Addiction Treatment Differs for the Poor
Hopefulness is the message, but only for the privileged.
Posted Sep 07, 2019
When people speak of inequality in America, they miss one of its powerful drivers: addiction treatment.
The concepts that dominate addiction treatment for most North Americans are all about deficits—ineradicable deficits—that affected people suffer. Along with the old disease-model bromides of genetic inheritance and other biological liabilities that predestine people for addiction, we now portray trauma and its double-whammy offshoot, intergenerational trauma—applied to communities that have been trapped by hostile social forces for generations—as immutable personality traits, rather than as external challenges to be overcome.
At one point, proponents of the disease model argued that alcoholism was an entirely inherited condition. That proposition is now widely rejected, even by those who count genetics as an important factor in addiction.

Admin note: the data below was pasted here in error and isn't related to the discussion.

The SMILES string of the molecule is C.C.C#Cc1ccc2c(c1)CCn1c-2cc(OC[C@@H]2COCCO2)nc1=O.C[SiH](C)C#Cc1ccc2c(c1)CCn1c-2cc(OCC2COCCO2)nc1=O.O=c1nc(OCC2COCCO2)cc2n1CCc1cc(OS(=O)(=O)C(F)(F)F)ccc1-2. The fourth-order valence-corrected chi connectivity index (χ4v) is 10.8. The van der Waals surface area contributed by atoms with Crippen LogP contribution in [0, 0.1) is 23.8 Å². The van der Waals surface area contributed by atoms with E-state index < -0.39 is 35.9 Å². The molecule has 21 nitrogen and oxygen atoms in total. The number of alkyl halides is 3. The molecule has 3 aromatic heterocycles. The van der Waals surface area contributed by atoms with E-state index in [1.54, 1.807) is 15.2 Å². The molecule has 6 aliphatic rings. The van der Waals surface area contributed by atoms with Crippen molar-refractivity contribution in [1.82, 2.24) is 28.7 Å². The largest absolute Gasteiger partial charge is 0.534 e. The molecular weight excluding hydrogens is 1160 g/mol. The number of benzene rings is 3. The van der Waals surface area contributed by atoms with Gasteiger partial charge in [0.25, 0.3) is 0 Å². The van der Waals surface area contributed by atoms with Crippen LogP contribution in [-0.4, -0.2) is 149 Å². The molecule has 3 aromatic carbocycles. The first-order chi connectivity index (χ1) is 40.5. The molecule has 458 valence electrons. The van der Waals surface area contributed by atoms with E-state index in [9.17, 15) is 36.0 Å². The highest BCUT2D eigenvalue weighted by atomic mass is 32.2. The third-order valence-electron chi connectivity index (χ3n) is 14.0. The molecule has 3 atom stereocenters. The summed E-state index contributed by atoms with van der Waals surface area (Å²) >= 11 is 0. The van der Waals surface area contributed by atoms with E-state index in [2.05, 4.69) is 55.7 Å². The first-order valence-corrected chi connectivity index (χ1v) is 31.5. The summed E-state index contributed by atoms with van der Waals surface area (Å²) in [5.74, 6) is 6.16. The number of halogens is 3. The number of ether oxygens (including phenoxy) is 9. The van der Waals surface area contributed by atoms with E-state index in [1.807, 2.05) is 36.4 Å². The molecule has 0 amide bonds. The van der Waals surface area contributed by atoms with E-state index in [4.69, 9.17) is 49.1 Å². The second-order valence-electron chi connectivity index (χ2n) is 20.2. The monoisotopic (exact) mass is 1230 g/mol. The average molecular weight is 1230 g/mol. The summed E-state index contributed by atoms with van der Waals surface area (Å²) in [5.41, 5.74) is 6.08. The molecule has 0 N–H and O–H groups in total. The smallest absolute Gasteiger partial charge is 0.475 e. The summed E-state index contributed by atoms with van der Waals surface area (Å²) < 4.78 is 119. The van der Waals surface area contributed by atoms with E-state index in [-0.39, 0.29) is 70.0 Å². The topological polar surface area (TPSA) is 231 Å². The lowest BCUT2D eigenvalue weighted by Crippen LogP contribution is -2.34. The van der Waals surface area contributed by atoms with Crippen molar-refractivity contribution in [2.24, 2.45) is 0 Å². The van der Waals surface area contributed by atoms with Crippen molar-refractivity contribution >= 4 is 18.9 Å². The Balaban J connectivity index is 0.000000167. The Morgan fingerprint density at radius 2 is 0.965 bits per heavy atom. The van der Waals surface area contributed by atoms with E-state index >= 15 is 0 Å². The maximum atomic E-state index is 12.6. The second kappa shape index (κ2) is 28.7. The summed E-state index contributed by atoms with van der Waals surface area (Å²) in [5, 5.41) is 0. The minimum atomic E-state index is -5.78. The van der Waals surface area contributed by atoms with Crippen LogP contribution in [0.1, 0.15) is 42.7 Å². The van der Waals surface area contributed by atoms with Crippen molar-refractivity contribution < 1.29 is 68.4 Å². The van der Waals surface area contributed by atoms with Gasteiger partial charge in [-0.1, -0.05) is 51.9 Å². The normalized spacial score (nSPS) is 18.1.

In place of that now-rejected claim, epigenetics—the idea that lived experience is encoded in DNA—is now most often cited as the source of addiction. In this view, trauma causes irreversible brain damage from which a person can never escape. This idea dominates contemporary addiction therapy.
Both the genetic and epigenetic models denote that addictive and other mental health problems people encounter are impossible to extirpate, and can at best merely be managed as a permanent part of sufferers’ lives and identities. Such notions are self-fulfilling, as shown by leading psychologist William Miller’s finding that a belief in the disease model of alcoholism predicts relapse.